American athletes get star treatment in Iran: “USA, USA” chants for US athletes

Iranian crowd in Tehran shouting for US athlete: “USA, USA”

Iranian crowd in Tehran shouting for US athlete: “USA, USA”

“People look at me like I have two heads,” said James Ravannack, describing the reaction he gets when he explains to people what a fabulous time he had in Iran. Ravannack, president of USA Wrestling, told Al-Monitor that he “can’t wait to go back” and wants to take his family along to stay for a month.

For Americans, who tend to view Iran through the lens of the 1979 hostage crisis or President George W. Bush’s “axis of evil” speech, going to Iran and actually meeting its people can be mind-blowing.

Robby Smith, 27, the number one US heavyweight Greco-Roman wrestler, told Al-Monitor that the reception he got from Iranian fans was “the most incredible I’ve ever experienced.”

The Iranians kept chanting, “ ‘R. Smith’ and ‘USA, USA!’ ” Smith said. The same thing happened after he came from behind against an Armenian wrestler and when he returned, in plain clothes, toward the end of the event. “Thousands of Iranians chanting ‘USA!’”
…Fraser, who estimates that he has visited 50 countries in 19 years with USA Wrestling, said, “Iran was, if not the top, then at the top” of all of them. He added, “[Iranians] are some of the nicest people I’ve ever met. They treated us like royalty.”

This reporter was present in 1998 when US wrestlers returned to Iran for the first time since the 1979 revolution. The US flag was displayed in Tehran’s Azadi stadium — not burned as usual in an anti-American demonstration — and Iranian fans cheered as much or more for the Americans as they did for their own team.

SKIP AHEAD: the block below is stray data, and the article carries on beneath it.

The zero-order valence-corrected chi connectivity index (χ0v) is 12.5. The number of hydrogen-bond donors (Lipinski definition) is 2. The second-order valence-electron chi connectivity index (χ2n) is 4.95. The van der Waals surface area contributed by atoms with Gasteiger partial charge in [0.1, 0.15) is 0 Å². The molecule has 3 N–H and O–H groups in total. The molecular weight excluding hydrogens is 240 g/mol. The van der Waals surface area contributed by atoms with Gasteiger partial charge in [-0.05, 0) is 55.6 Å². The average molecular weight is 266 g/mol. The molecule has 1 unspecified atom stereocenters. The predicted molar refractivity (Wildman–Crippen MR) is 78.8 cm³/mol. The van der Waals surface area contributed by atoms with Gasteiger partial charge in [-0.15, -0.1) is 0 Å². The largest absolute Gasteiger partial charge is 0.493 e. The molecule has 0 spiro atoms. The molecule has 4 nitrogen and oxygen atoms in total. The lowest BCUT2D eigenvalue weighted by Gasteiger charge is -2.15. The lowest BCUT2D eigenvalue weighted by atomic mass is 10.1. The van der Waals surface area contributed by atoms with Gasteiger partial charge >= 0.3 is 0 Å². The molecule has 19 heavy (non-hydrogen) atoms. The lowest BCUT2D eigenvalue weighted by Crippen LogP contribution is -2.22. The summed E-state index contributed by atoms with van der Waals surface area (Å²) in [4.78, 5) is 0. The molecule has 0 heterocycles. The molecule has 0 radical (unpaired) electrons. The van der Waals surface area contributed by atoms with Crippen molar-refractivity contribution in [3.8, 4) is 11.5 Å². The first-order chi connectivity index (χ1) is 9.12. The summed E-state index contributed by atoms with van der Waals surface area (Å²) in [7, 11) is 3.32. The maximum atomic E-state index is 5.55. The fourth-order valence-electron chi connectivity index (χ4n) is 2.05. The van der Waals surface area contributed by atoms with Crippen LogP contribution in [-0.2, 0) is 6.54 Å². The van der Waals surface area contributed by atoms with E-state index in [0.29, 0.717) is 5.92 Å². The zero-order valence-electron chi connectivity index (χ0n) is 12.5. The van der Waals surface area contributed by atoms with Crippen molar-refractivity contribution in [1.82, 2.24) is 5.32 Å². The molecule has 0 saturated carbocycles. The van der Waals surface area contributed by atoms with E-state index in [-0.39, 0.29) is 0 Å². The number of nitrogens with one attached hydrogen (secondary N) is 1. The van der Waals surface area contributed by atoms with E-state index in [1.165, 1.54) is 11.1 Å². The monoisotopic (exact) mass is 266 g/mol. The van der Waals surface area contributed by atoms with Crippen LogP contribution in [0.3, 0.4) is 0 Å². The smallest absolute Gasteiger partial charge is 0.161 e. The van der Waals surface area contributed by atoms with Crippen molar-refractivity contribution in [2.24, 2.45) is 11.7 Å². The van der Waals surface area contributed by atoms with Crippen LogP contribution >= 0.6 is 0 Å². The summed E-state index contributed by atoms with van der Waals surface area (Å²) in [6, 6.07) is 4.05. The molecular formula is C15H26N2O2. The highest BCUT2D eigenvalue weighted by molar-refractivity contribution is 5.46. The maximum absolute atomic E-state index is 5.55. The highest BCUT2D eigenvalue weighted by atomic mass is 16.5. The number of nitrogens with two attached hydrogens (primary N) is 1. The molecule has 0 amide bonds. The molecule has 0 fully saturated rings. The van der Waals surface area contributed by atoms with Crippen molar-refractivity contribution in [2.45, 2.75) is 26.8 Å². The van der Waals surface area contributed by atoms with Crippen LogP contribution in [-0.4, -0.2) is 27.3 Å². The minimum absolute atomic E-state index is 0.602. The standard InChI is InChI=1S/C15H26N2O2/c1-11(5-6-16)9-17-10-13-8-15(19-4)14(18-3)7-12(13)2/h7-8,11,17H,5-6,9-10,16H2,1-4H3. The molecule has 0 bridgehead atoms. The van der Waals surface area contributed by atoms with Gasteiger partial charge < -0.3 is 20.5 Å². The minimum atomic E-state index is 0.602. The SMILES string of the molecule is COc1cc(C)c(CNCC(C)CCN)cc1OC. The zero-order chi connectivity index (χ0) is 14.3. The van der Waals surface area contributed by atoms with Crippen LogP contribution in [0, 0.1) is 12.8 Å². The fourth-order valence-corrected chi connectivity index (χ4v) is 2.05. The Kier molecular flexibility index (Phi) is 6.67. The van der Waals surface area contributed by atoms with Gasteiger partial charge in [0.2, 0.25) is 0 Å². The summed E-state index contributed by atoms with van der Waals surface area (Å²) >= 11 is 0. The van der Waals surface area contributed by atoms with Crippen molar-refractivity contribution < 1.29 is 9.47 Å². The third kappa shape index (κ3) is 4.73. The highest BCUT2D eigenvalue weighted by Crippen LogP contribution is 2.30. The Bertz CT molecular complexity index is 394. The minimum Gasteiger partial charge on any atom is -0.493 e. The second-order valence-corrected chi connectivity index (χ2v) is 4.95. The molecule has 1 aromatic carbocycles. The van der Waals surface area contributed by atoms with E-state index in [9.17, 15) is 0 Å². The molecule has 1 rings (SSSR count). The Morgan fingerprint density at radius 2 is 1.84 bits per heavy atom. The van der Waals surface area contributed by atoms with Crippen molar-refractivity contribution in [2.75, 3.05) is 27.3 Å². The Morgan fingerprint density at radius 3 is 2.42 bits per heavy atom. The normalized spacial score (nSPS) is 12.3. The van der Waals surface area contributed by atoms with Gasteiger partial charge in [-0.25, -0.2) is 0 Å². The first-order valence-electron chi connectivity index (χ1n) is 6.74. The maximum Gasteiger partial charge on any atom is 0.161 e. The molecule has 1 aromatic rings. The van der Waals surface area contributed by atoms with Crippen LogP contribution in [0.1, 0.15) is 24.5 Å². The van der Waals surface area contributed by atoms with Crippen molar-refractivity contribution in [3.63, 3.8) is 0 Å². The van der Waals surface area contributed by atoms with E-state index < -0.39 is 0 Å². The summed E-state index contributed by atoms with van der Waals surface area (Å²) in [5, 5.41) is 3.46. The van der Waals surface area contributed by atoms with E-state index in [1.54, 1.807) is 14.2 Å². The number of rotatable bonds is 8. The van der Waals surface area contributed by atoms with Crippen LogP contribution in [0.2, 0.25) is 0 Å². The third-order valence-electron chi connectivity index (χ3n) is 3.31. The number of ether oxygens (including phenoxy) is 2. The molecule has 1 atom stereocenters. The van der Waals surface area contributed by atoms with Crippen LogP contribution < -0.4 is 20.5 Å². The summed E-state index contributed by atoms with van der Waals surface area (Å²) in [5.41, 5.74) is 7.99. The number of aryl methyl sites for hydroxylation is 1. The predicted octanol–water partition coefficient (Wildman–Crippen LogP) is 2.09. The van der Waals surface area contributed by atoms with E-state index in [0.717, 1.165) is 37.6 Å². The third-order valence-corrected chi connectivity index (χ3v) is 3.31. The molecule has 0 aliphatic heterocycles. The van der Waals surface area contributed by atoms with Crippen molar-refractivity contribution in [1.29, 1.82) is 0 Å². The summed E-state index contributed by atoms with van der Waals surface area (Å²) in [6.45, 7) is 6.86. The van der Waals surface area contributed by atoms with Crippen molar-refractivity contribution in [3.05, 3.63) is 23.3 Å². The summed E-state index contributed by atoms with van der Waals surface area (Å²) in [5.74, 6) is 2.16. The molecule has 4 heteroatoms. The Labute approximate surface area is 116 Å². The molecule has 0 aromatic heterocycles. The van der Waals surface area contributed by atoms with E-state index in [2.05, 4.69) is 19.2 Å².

A unique feature of the recent trip to Iran by the US wrestlers is that their current team leader — a Minneapolis wrestling enthusiast named Christina “Kiki” Kelley — is a woman.

Kelley, who like the other members of the US delegation, had expected a grim, strict Islamic state, came prepared with ultra-conservative black clothes — which elicited giggles, she said, from many Iranians. Asked to participate in the opening ceremonies for the competition, she changed into red, white and blue.

“I kept my head bowed until we were two-thirds of the way around, when I realized that men were standing and that they were not booing, they were cheering,”

Kelley was invited by her Iranian hosts to stay an extra six days, which gave her a chance to travel to Isfahan and to go to schools, an orphanage and numerous cultural sites, including a private art collection at the parliament in Tehran. She, like Ravannack, said she wants to go back with her family and is also considering becoming a sports and cultural ambassador to Iran if the US government decides to appoint one.

Read other USA – Iran related posts here: http://theotheriran.com/tag/usa/
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